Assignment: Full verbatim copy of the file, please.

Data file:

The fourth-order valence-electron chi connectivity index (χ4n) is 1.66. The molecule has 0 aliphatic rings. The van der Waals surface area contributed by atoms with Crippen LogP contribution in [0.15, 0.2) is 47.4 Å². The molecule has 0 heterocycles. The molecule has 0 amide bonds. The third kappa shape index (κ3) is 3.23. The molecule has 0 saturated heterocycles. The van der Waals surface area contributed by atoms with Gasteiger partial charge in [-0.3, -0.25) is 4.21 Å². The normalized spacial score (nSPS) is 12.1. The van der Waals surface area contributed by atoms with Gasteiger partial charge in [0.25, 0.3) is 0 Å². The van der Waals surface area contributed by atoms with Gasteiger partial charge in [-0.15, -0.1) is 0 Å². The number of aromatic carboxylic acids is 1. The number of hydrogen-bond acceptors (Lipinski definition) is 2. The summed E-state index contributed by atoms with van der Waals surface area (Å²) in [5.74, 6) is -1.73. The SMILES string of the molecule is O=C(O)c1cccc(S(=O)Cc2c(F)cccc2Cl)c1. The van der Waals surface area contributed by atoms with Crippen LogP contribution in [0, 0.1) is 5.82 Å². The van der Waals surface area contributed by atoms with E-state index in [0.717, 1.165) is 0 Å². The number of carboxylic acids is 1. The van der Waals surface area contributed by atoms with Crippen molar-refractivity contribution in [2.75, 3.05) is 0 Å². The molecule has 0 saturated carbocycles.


The fourth-order valence-electron chi connectivity index (χ4n) is 1.66. The molecule has 0 aliphatic rings. The van der Waals surface area contributed by atoms with Crippen LogP contribution in [0.15, 0.2) is 47.4 Å². The molecule has 0 heterocycles. The molecule has 0 amide bonds. The third kappa shape index (κ3) is 3.23. The molecule has 0 saturated heterocycles. The van der Waals surface area contributed by atoms with Gasteiger partial charge in [-0.3, -0.25) is 4.21 Å². The normalized spacial score (nSPS) is 12.1. The van der Waals surface area contributed by atoms with Gasteiger partial charge in [0.25, 0.3) is 0 Å². The van der Waals surface area contributed by atoms with Gasteiger partial charge in [-0.15, -0.1) is 0 Å². The number of aromatic carboxylic acids is 1. The number of hydrogen-bond acceptors (Lipinski definition) is 2. The summed E-state index contributed by atoms with van der Waals surface area (Å²) in [5.74, 6) is -1.73. The SMILES string of the molecule is O=C(O)c1cccc(S(=O)Cc2c(F)cccc2Cl)c1. The van der Waals surface area contributed by atoms with Crippen LogP contribution in [0, 0.1) is 5.82 Å². The van der Waals surface area contributed by atoms with E-state index in [0.717, 1.165) is 0 Å². The number of carboxylic acids is 1. The van der Waals surface area contributed by atoms with Crippen molar-refractivity contribution in [2.75, 3.05) is 0 Å². The molecule has 0 saturated carbocycles.